They say that if the formula works, you shouldn't mess with it. But since when has Gibson ever heeded that advice? Precisely never is the answer, and you need only look at the ES-335 for proof.
Introduced in 1958 in the wake of a Ted McCarty brainwave (a centre block? In an electro-acoustic?), the 335 was an instant success, destined to be beloved of everyone from Eric Clapton to Dave Grohl.
Yet Gibson's most elegant of electrics has weathered all manner of tinkering over the years, with a seemingly endless parade of neck profiles, bridges, reconfigured electrics and slight redesigns cluttering up the original concept.
It's a tradition of tweaking that carries on today, with the latest twist to the 335 formula arriving at NAMM in January in the form of the ES-335 Studio. It's an ES-335 in silhouette all right, but everything else is... different.
It's been robbed of its f-holes and half the controls. There's a piece of plastic shaped like Mick Jagger's mouth where the neck joins the body, and a single lonely pickup. It's like someone took a 335 and subtracted everything that wasn't absolutely essential.
The frills have been discarded so that you, the humble punter, can afford this guitar and still get the full Gibson experience. A single strum confirms that this is very much the case: the Studio retains that semi-acoustic build - it's still hollow with a solid centre block - so it's lively and bright unplugged. You can feel the weight of that block when you pick it up, giving the guitar reassuring heft and keeping it well balanced.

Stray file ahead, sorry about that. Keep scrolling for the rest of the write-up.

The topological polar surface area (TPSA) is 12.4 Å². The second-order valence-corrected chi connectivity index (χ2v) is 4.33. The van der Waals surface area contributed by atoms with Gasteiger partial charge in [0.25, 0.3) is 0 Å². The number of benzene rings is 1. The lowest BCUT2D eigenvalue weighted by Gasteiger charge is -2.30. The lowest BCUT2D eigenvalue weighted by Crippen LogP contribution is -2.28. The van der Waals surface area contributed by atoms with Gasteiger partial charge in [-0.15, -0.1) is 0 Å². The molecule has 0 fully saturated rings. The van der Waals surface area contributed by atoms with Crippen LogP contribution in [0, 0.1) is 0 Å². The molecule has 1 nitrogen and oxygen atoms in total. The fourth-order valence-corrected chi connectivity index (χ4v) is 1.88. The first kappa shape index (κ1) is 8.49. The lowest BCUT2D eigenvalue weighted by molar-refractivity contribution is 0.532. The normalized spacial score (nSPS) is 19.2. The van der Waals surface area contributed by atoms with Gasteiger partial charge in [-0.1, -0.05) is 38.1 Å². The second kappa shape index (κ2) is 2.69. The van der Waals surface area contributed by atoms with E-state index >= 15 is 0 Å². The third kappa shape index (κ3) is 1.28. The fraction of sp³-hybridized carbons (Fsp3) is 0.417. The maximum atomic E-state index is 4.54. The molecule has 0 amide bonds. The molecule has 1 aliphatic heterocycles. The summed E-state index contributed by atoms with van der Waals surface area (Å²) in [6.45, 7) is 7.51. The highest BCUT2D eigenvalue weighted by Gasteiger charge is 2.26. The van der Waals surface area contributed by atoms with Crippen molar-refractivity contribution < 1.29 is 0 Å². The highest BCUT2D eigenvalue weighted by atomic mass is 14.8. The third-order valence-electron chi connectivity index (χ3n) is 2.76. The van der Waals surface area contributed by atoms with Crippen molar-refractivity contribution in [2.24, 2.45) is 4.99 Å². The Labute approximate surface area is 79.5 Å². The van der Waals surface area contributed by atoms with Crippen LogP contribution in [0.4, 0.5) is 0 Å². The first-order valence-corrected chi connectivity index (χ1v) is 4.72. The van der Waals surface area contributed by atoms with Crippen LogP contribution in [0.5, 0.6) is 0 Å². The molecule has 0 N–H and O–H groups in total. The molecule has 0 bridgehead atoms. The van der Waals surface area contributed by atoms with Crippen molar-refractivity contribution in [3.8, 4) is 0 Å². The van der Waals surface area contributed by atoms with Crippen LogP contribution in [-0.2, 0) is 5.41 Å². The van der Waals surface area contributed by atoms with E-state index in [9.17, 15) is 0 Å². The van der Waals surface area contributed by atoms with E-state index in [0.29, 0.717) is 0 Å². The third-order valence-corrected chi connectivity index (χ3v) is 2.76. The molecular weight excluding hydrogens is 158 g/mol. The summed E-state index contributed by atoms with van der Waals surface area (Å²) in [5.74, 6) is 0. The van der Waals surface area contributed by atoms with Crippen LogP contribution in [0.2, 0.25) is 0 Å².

You might recognise the pickup configuration (it's similar to the Tom Delonge signature that Gibson put out a while back), and like that guitar, the Studio swaps features for primal power. The Dirty Fingers Plus pickup is exactly as filthy as its name suggests: a high-output humbucker that's all about the raunch.
On a clean channel with a bit of volume, you get some lovely break-up, but it's on a dirty channel or using a fuzz pedal that the Studio really makes sense. This guitar was born for sleazy blues and pornographic riffs. The simple controls are perfect for frantic live performances, and the matt black hardware and flawless dark finish complete the picture.
The lack of f-holes means you can turn up without having to worry too much about feedback, a real live bonus. Some may be wary that a single pickup might be limiting, but this isn't aimed at refined jazzers or tone-snobs. It was built to play dark sweaty music in dark sweaty rooms, and it's got the charisma and the menace to carry it off.